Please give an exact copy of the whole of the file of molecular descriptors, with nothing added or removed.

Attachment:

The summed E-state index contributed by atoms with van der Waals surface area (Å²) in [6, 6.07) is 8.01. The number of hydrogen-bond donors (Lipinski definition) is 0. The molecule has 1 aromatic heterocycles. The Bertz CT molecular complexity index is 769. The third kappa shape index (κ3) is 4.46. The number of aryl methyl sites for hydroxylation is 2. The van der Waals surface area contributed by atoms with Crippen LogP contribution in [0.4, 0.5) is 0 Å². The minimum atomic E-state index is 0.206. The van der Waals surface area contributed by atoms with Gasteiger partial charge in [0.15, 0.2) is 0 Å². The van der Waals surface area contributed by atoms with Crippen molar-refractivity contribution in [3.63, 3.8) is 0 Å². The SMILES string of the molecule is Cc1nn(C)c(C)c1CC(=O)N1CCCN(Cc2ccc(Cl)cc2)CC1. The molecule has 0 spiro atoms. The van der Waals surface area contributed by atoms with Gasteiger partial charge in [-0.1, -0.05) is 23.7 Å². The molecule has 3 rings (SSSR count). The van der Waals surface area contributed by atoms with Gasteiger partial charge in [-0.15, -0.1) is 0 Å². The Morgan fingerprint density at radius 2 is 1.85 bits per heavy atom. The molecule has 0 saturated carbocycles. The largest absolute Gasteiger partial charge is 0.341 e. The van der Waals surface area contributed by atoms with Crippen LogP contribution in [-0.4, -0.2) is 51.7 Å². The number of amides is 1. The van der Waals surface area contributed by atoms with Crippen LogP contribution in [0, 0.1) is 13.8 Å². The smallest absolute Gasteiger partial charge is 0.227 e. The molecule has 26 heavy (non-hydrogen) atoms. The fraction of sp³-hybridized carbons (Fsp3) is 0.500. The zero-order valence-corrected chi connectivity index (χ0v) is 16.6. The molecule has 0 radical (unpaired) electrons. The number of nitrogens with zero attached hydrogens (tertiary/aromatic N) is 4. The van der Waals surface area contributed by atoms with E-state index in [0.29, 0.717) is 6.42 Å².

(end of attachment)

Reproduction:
The summed E-state index contributed by atoms with van der Waals surface area (Å²) in [6, 6.07) is 8.01. The number of hydrogen-bond donors (Lipinski definition) is 0. The molecule has 1 aromatic heterocycles. The Bertz CT molecular complexity index is 769. The third kappa shape index (κ3) is 4.46. The number of aryl methyl sites for hydroxylation is 2. The van der Waals surface area contributed by atoms with Crippen LogP contribution in [0.4, 0.5) is 0 Å². The minimum atomic E-state index is 0.206. The van der Waals surface area contributed by atoms with Gasteiger partial charge in [0.15, 0.2) is 0 Å². The van der Waals surface area contributed by atoms with Crippen molar-refractivity contribution in [3.63, 3.8) is 0 Å². The SMILES string of the molecule is Cc1nn(C)c(C)c1CC(=O)N1CCCN(Cc2ccc(Cl)cc2)CC1. The molecule has 0 spiro atoms. The van der Waals surface area contributed by atoms with Gasteiger partial charge in [-0.1, -0.05) is 23.7 Å². The molecule has 3 rings (SSSR count). The van der Waals surface area contributed by atoms with Gasteiger partial charge in [-0.15, -0.1) is 0 Å². The Morgan fingerprint density at radius 2 is 1.85 bits per heavy atom. The molecule has 0 saturated carbocycles. The largest absolute Gasteiger partial charge is 0.341 e. The van der Waals surface area contributed by atoms with Crippen LogP contribution in [-0.4, -0.2) is 51.7 Å². The number of amides is 1. The van der Waals surface area contributed by atoms with Crippen LogP contribution in [0, 0.1) is 13.8 Å². The smallest absolute Gasteiger partial charge is 0.227 e. The molecule has 26 heavy (non-hydrogen) atoms. The fraction of sp³-hybridized carbons (Fsp3) is 0.500. The zero-order valence-corrected chi connectivity index (χ0v) is 16.6. The molecule has 0 radical (unpaired) electrons. The number of nitrogens with zero attached hydrogens (tertiary/aromatic N) is 4. The van der Waals surface area contributed by atoms with E-state index in [0.29, 0.717) is 6.42 Å².